Whether you are just starting a family or you are planning retirement, it is critical to ensure your estate plan is current. There are many components to a comprehensive estate plan, including a last will and testament, power of attorney, guardianship designations, beneficiary designations and a living trust.
While some do not have a living trust as part of their estate plan, there are many benefits of having one that should not go overlooked. When properly planned, a living trust can ensure your loved ones are protected and get everything you intended them to receive.
How does a living trust work?
Unlike a last will and testament, which is a legal document stating what you would like to happen to your property, a trust is an entity of sorts. Once you transfer your property and assets into the trust, the trustee resumes control, according to The Balance. You can either maintain your right to move property and assets into the trust during your lifetime, a revocable living trust, or give complete rights to the trust, an irrevocable trust.
What are the benefits?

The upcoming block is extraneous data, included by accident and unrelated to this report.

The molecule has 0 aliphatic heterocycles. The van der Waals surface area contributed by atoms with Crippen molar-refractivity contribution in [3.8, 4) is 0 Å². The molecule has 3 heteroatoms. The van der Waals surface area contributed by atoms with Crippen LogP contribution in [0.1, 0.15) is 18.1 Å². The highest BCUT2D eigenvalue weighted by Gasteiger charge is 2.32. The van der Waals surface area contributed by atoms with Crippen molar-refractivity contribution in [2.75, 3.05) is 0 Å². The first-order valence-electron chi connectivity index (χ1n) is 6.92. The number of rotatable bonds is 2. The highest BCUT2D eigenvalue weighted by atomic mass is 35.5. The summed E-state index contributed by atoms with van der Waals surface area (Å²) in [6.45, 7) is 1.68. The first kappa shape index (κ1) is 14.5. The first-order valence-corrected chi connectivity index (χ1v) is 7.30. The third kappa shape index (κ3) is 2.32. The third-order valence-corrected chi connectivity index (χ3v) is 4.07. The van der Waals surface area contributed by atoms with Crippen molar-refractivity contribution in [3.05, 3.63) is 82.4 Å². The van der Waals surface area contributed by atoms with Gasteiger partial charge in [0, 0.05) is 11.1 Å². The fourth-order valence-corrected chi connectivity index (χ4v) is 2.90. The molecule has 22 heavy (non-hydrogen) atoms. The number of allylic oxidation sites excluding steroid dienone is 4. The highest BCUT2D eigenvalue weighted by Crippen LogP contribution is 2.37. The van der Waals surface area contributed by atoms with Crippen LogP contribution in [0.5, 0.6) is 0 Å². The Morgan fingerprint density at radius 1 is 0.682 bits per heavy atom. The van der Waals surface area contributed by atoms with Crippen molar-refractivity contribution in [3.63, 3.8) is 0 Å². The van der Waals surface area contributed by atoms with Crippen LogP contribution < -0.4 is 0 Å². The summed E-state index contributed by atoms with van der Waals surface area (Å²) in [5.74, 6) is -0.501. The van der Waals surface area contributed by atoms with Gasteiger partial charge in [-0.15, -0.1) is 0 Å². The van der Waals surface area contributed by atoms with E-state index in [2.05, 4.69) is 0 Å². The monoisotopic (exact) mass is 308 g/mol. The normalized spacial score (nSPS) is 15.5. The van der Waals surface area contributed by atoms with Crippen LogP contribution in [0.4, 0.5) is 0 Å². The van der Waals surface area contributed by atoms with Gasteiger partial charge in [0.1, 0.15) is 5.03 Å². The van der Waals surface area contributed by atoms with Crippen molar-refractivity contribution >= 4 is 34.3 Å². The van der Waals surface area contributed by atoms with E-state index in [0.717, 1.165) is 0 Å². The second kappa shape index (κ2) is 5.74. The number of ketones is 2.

Once you pass, property and assets transfer directly to those named on your trust, without having to go through the probate process. Other key advantages of having a trust include the following:
- Manages your money and property
- Keeps your property and assets safe
- Maintains your privacy, as trusts are not a matter of public record
- Eliminates estate taxes in an irrevocable trust
You can determine how you would like the assets in your trust paid out to certain beneficiaries. For example, you can choose to only pay out for a beneficiary’s schooling or make an exclusion that they must wait until they graduate to get the entire fund. If you have a beneficiary with a spending problem, you can allot certain payments over time.
Trusts can be created to safeguard your estate and benefit your beneficiaries after you pass.